Like @Rex, GARB was my biggest hangup. I want to frame the clue for BUGLERS, I was so in love with SHARIF, LOVECRAFT gave me the heebie jeebies and I too use LANCOME mascara (Hi again LMS)
I just might go and make myself another coffee and stare at this wonder.....

Nancy 10:23 AM  

Also found this easy for a Friday and easy for a Patrick Berry. Favorite clues were for MEDIA BIAS and ROAD RAGE. The most inept and inapt clue I thought was for ACROBAT: His "schedule" isn't flexible; his body is flexible! Awful. (I must go back to see if others said this; I imagine they have.)

The only writeovers I had were SPOT instead of SPAY for "fix", and NOD instead of NED at 18D. (I've never heard of NED, but I've certainly heard of NOD; again I need to see what others have said here.) Oh, and I don't get PASTY for cadaverous; PASTY to me means pale, ashen, and not thin. So, while this puzzle was enjoyable, I have rather a lot of nits today. Now off to read the rest of you.

LindaPRmaven 10:30 AM  

Most welcome PB puzzle after yesterday's unsatisfying slog. Fast Friday for me and, aside from the long gimmes (BIGDADDY, EGGSBENEDICT, LETATCESTMOI (goodness two MOIs in two days), great clues for BUGLERS, ROADRAGE, MEDIABIAS, topped by a PANAMA HAT. Thanks PB!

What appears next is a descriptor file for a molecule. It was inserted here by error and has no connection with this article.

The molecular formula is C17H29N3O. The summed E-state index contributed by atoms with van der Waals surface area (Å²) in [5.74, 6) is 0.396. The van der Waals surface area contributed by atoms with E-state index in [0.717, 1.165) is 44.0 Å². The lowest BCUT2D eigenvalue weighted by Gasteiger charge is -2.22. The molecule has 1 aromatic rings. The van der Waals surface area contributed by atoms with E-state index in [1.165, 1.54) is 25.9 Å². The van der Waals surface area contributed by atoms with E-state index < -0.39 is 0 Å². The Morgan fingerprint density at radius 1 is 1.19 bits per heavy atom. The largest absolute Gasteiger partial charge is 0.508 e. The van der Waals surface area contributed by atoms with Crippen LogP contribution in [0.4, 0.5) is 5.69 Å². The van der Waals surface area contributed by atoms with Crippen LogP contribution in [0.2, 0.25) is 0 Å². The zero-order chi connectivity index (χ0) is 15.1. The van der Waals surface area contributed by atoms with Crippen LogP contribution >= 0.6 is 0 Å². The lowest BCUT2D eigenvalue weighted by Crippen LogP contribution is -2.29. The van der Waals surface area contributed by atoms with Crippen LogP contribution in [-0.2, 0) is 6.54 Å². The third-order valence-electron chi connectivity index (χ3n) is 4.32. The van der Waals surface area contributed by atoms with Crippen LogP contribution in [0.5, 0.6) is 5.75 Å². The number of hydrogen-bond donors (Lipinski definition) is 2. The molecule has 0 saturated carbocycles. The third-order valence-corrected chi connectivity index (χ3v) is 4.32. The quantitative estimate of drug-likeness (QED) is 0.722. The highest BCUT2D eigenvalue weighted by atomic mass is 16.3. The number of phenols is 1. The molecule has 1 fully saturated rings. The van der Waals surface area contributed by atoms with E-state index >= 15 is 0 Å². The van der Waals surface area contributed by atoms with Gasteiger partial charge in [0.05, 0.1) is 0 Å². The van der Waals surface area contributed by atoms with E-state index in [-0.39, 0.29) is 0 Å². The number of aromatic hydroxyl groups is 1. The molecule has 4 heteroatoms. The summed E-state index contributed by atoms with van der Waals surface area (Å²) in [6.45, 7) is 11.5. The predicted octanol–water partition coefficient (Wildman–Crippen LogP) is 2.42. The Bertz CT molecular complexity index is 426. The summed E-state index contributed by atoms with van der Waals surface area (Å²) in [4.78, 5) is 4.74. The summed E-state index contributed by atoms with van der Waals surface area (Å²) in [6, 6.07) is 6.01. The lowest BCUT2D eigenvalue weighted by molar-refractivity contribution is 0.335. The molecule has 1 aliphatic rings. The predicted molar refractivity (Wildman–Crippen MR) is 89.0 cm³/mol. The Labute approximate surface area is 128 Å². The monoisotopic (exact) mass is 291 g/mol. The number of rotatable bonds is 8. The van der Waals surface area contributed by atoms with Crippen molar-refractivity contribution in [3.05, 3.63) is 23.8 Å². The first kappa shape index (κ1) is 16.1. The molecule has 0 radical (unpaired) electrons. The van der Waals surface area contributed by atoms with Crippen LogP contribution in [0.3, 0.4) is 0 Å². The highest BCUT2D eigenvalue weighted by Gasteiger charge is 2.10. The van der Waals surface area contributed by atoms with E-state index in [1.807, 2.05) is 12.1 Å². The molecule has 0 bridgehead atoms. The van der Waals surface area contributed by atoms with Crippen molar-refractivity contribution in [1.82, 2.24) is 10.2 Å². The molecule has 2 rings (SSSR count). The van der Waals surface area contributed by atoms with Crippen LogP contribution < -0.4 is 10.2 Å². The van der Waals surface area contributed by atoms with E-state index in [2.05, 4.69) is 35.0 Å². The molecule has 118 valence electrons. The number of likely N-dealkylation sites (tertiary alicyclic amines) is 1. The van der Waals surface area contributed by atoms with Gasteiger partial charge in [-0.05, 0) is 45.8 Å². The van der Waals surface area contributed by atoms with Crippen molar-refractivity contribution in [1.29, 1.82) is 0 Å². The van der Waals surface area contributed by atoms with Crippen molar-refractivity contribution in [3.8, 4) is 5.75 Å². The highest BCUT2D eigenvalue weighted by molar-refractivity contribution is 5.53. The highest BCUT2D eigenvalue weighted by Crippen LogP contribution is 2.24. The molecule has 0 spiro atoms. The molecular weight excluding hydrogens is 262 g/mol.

Unknown 10:31 AM  

I was sailing along until WENCES and LANCOME. I loosely remembered the ventriloquist, never heard of LANCOME. And a big boo to ACROBAT. Sure it helps to be flexible, but isn't required to fly around on trapezes. Still a big shout out to RNA finally correctly characterized, rather than equating it with DNA or "genetic material". It is involved in genetics and IS genetic material in viruses but does not code in man or eucaryotes. As an EX-microbiologist I just had to say that.

chefbea 10:45 AM  

What an easy Friday puzzle. I usually don't do Friday but being rained in...figured Id give it a try. Hand up for remembering Señor Wences (just noticed - the tilde is over the n) Love eggs benedict!! Might make some lentil soup today...cold and rainy

Anonymous 10:50 AM  

Also enjoyed the puzzle, but see some media bias in neglecting to criticize "asta" crossing "apses."

Wednesday's Child 11:09 AM  

I forgot to go back an rework the bottom center. I DNF'd with PASse, GIs and PITe.

I was not familiar with the Sun King either but I managed to get the quote with the crosses.